Tell the Truth: The Whole Gospel to the Whole Person by Whole People by Will Metzger. Intervarsity Press, 2002; 259 pages
In Matthew 5 Christ calls the church to go into the world and “teach all nations.” As members of this church, it is our personal calling to witness to others, but it is easy for us as young people to excuse ourselves from this important duty. We may argue that we have no opportunities to witness, or we may settle for simply setting an example with our lifestyle. While being a godly example is certainly an excellent way to witness, God also calls for intentional action. Psalm 96:3 commands, “Declare his glory among the heathen, his glories among all people.” Witnessing can be an intimidating task, and the book Tell the Truth is an excellent guide in this difficult area. Described as a “training manual on the Message and methods of God-centered witnessing,” Tell the Truth teaches clear, practical steps for witnessing in the doctrinally barren culture of our day.
Tell the Truth is written by Will Metzger, a campus minister at the University of Delaware. At this university, Metzger works with an evangelical group called Intervarsity Christian Fellowship that connects churches with college campuses. Although his evangelical views are not entirely scriptural, his personal experiences in evangelism give him valuable insight into the best practices for witnessing. I found his background particularly valuable in his understanding of the current culture of acceptance and diluted love that Christians face.
I attend a Christian college, and during my first year, I realized that the majority of people on campus did not have a Christianity based on scripture. I expected others to ask me about my beliefs and to debate issues like predestination and common grace. In reality, others smiled and nodded about my beliefs, then talked about how “refreshing” chapel was or just changed the topic. I found people who loved God but could care less about the details. I didn’t know how to lead people beyond their vague ideas about loving Jesus, let alone explain the gospel to someone who had never heard a sermon.
It was this atmosphere of indifference that led me to read Tell the Truth, and Metzger pinpoints it perfectly early on in his book. He analyzes how the culture today has created a “reduced” and “me-centered” gospel. He calls it “something far worse than secularism: a humanistic and relativistic worldview overlaid with a religious veneer” (145). He also notes that if we fall into the trap of this reduced gospel, evangelism becomes “nice people being nice to others in hopes that they will be nice to God, a compromised gospel with a mild god that exists to benefit me” (13). With statements such as these, Metzger demonstrates an accurate and clear perspective on the situation we face as witnesses.
The rest of Tell the Truth describes how to counteract this sinful world view and reduced gospel. He shows how our evangelism must convey a sense of urgency, a proper Christ-centered perspective, and the need for God’s grace. Much of Metzger’s witnessing instruction is centered on a five point summary of the gospel that follows a natural progression, showing God’s sovereignty, his standards, our failure and need for Christ, and the necessary response of thankful obedience. Although his summary certainly does not cover every aspect of God’s word, that is not the intent. Metzger presents this summary as a tool for teaching basic truths, giving examples and proof texts that support each point.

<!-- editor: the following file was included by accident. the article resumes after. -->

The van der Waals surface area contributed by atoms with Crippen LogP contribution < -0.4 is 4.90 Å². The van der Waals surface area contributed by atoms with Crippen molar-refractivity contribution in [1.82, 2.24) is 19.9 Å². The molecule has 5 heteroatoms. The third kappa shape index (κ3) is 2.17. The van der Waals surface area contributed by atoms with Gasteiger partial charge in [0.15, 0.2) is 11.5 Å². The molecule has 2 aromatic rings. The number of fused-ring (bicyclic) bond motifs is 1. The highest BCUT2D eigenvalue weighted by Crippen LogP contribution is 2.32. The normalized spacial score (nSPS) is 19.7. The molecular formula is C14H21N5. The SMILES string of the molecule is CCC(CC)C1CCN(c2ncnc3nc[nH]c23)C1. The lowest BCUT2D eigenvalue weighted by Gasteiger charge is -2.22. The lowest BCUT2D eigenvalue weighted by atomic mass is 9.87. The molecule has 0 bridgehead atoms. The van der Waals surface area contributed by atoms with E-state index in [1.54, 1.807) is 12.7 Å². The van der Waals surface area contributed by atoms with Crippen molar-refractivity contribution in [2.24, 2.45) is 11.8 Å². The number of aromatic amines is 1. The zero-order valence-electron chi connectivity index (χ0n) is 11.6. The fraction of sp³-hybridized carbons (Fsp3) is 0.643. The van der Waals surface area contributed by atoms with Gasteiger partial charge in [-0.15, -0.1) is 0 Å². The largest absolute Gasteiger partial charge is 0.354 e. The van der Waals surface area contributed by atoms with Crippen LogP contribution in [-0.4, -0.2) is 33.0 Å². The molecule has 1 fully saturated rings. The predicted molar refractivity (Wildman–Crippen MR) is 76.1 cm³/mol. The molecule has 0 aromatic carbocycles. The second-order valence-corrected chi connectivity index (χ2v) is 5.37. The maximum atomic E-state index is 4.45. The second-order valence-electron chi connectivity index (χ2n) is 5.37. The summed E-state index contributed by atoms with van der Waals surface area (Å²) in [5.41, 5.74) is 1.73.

These five points are one of many ways that Metzger uses to teach a practical approach to witnessing. He gives concrete examples and organizes many of his points into charts and diagrams. He also lists excuses and difficulties that a Christian may face while witnessing and advises how to direct the conversation beyond them. Although some of his methods are reminiscent of the advertisement-like tracts you may find handed to you on a street corner, Metzger actually acknowledges the “forced’ nature of some witnessing and challenges readers to overcome our aversion to it. He suggests that this forced atmosphere may merely be a product of our fear of criticism and failure to put our call to witness into practice. Metzger challenges readers to speak God’s word at every opportunity, pointing out that our sinful pride is the only thing we stand to lose.
Tell the Truth contains some points with which we would disagree. Metzger’s book does include a defense of the doctrine of predestination, showing how sovereign grace is the only logical and comforting means to salvation. However, he does not specifically state this position until halfway through the book, and up until that point, I questioned where he stood on the issue. Metzger often uses the language of accepting Christ, the offer of salvation, and responding to Christ’s call, despite his insistence that man is totally depraved and God is sovereign. Also, he follows his defense of election with a promotion of common grace. He points out how reprobation can seem unfair when it comes to “kind old ladies” that are under God’s judgment, and he uses common grace as the explanation, citing it as “the source of human kindness” (122). In the midst of his practical, logical defense of God’s works, I was disappointed to find this section lacking in Reformed truth.
Although Tell the Truth is missing some parts of “the whole gospel,” I highly recommend it for the discerning reader. This book serves as an excellent resource of practical help in witnessing, especially for young people entering the challenging atmosphere of college. It also provides a needed nudge to those who find themselves in an environment with “no opportunities” to witness. I know that I will keep my copy on hand as a reminder and guide for fulfilling God’s command to tell his truth.